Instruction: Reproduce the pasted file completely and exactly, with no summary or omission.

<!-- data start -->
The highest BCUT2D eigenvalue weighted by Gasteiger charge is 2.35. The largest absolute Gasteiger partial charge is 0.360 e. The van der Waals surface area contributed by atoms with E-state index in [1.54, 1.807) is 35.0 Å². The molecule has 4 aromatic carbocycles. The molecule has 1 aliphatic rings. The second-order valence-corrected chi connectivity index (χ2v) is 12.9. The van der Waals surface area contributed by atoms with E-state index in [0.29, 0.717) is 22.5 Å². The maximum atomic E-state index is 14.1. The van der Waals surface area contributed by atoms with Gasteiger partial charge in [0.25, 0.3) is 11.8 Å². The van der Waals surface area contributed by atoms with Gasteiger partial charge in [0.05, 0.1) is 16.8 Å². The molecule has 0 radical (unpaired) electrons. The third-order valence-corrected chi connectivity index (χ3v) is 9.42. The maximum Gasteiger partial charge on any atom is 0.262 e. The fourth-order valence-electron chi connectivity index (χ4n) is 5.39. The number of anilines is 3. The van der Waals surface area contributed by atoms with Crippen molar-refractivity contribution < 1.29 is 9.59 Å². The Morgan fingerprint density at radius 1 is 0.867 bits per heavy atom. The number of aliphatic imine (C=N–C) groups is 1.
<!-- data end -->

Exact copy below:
The highest BCUT2D eigenvalue weighted by Gasteiger charge is 2.35. The largest absolute Gasteiger partial charge is 0.360 e. The van der Waals surface area contributed by atoms with E-state index in [1.54, 1.807) is 35.0 Å². The molecule has 4 aromatic carbocycles. The molecule has 1 aliphatic rings. The second-order valence-corrected chi connectivity index (χ2v) is 12.9. The van der Waals surface area contributed by atoms with E-state index in [0.29, 0.717) is 22.5 Å². The maximum atomic E-state index is 14.1. The van der Waals surface area contributed by atoms with Gasteiger partial charge in [0.25, 0.3) is 11.8 Å². The van der Waals surface area contributed by atoms with Gasteiger partial charge in [0.05, 0.1) is 16.8 Å². The molecule has 0 radical (unpaired) electrons. The third-order valence-corrected chi connectivity index (χ3v) is 9.42. The maximum Gasteiger partial charge on any atom is 0.262 e. The fourth-order valence-electron chi connectivity index (χ4n) is 5.39. The number of anilines is 3. The van der Waals surface area contributed by atoms with Crippen molar-refractivity contribution < 1.29 is 9.59 Å². The Morgan fingerprint density at radius 1 is 0.867 bits per heavy atom. The number of aliphatic imine (C=N–C) groups is 1.